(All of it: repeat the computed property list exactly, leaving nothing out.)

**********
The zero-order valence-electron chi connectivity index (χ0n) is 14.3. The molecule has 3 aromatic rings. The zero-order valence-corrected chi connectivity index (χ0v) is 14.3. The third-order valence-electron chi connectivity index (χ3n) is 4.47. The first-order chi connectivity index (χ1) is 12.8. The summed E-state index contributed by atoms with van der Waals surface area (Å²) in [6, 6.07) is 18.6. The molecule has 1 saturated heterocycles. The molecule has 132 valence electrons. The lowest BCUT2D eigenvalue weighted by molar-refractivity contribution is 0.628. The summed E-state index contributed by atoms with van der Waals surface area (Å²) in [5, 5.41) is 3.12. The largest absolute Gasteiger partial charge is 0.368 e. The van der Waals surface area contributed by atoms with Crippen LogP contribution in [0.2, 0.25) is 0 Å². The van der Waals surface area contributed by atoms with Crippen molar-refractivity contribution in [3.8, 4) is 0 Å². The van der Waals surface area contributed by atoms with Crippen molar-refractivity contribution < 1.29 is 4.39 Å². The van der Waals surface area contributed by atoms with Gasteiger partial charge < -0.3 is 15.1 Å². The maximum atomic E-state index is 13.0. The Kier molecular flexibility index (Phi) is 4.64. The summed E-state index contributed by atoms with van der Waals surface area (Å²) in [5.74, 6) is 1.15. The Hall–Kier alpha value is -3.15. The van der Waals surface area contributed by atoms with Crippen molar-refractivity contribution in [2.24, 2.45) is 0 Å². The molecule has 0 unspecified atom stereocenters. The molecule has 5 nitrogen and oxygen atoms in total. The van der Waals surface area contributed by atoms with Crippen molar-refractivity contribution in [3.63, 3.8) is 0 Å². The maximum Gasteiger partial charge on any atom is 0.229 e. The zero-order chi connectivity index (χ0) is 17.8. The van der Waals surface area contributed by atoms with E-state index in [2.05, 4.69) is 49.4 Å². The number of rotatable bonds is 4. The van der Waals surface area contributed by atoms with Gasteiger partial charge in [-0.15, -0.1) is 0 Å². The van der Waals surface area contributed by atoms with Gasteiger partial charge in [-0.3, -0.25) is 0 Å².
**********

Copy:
The zero-order valence-electron chi connectivity index (χ0n) is 14.3. The molecule has 3 aromatic rings. The zero-order valence-corrected chi connectivity index (χ0v) is 14.3. The third-order valence-electron chi connectivity index (χ3n) is 4.47. The first-order chi connectivity index (χ1) is 12.8. The summed E-state index contributed by atoms with van der Waals surface area (Å²) in [6, 6.07) is 18.6. The molecule has 1 saturated heterocycles. The molecule has 132 valence electrons. The lowest BCUT2D eigenvalue weighted by molar-refractivity contribution is 0.628. The summed E-state index contributed by atoms with van der Waals surface area (Å²) in [5, 5.41) is 3.12. The largest absolute Gasteiger partial charge is 0.368 e. The van der Waals surface area contributed by atoms with Crippen LogP contribution in [0.2, 0.25) is 0 Å². The van der Waals surface area contributed by atoms with Crippen molar-refractivity contribution in [3.8, 4) is 0 Å². The van der Waals surface area contributed by atoms with Crippen molar-refractivity contribution < 1.29 is 4.39 Å². The van der Waals surface area contributed by atoms with Gasteiger partial charge < -0.3 is 15.1 Å². The maximum atomic E-state index is 13.0. The Kier molecular flexibility index (Phi) is 4.64. The summed E-state index contributed by atoms with van der Waals surface area (Å²) in [5.74, 6) is 1.15. The Hall–Kier alpha value is -3.15. The van der Waals surface area contributed by atoms with Crippen molar-refractivity contribution in [2.24, 2.45) is 0 Å². The molecule has 0 unspecified atom stereocenters. The molecule has 5 nitrogen and oxygen atoms in total. The van der Waals surface area contributed by atoms with Crippen molar-refractivity contribution in [3.63, 3.8) is 0 Å². The maximum Gasteiger partial charge on any atom is 0.229 e. The zero-order chi connectivity index (χ0) is 17.8. The van der Waals surface area contributed by atoms with E-state index in [2.05, 4.69) is 49.4 Å². The number of rotatable bonds is 4. The van der Waals surface area contributed by atoms with Gasteiger partial charge in [-0.15, -0.1) is 0 Å². The van der Waals surface area contributed by atoms with Gasteiger partial charge in [-0.3, -0.25) is 0 Å².